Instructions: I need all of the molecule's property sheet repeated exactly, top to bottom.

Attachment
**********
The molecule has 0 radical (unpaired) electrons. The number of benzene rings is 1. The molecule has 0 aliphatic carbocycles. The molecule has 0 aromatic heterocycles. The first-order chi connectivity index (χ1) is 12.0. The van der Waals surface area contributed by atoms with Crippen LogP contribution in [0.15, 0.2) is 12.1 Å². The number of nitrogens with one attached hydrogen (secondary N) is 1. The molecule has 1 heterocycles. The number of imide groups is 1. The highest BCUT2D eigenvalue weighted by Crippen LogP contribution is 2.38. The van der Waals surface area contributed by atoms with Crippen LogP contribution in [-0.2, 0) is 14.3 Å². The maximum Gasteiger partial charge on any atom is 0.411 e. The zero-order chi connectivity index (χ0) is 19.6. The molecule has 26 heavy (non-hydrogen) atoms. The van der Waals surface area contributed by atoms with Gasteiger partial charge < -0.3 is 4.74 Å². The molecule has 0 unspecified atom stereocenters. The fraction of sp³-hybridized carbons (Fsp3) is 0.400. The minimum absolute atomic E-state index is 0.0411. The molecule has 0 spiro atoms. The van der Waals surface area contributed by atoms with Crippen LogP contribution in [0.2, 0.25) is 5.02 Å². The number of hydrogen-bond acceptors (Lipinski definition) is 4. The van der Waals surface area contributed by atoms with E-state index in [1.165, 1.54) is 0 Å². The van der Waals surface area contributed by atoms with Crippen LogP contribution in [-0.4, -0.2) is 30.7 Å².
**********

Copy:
The molecule has 0 radical (unpaired) electrons. The number of benzene rings is 1. The molecule has 0 aliphatic carbocycles. The molecule has 0 aromatic heterocycles. The first-order chi connectivity index (χ1) is 12.0. The van der Waals surface area contributed by atoms with Crippen LogP contribution in [0.15, 0.2) is 12.1 Å². The number of nitrogens with one attached hydrogen (secondary N) is 1. The molecule has 1 heterocycles. The number of imide groups is 1. The highest BCUT2D eigenvalue weighted by Crippen LogP contribution is 2.38. The van der Waals surface area contributed by atoms with Crippen LogP contribution in [-0.2, 0) is 14.3 Å². The maximum Gasteiger partial charge on any atom is 0.411 e. The zero-order chi connectivity index (χ0) is 19.6. The molecule has 26 heavy (non-hydrogen) atoms. The van der Waals surface area contributed by atoms with Gasteiger partial charge < -0.3 is 4.74 Å². The molecule has 0 unspecified atom stereocenters. The fraction of sp³-hybridized carbons (Fsp3) is 0.400. The minimum absolute atomic E-state index is 0.0411. The molecule has 0 spiro atoms. The van der Waals surface area contributed by atoms with Crippen LogP contribution in [0.2, 0.25) is 5.02 Å². The number of hydrogen-bond acceptors (Lipinski definition) is 4. The van der Waals surface area contributed by atoms with E-state index in [1.165, 1.54) is 0 Å². The van der Waals surface area contributed by atoms with Crippen LogP contribution in [-0.4, -0.2) is 30.7 Å².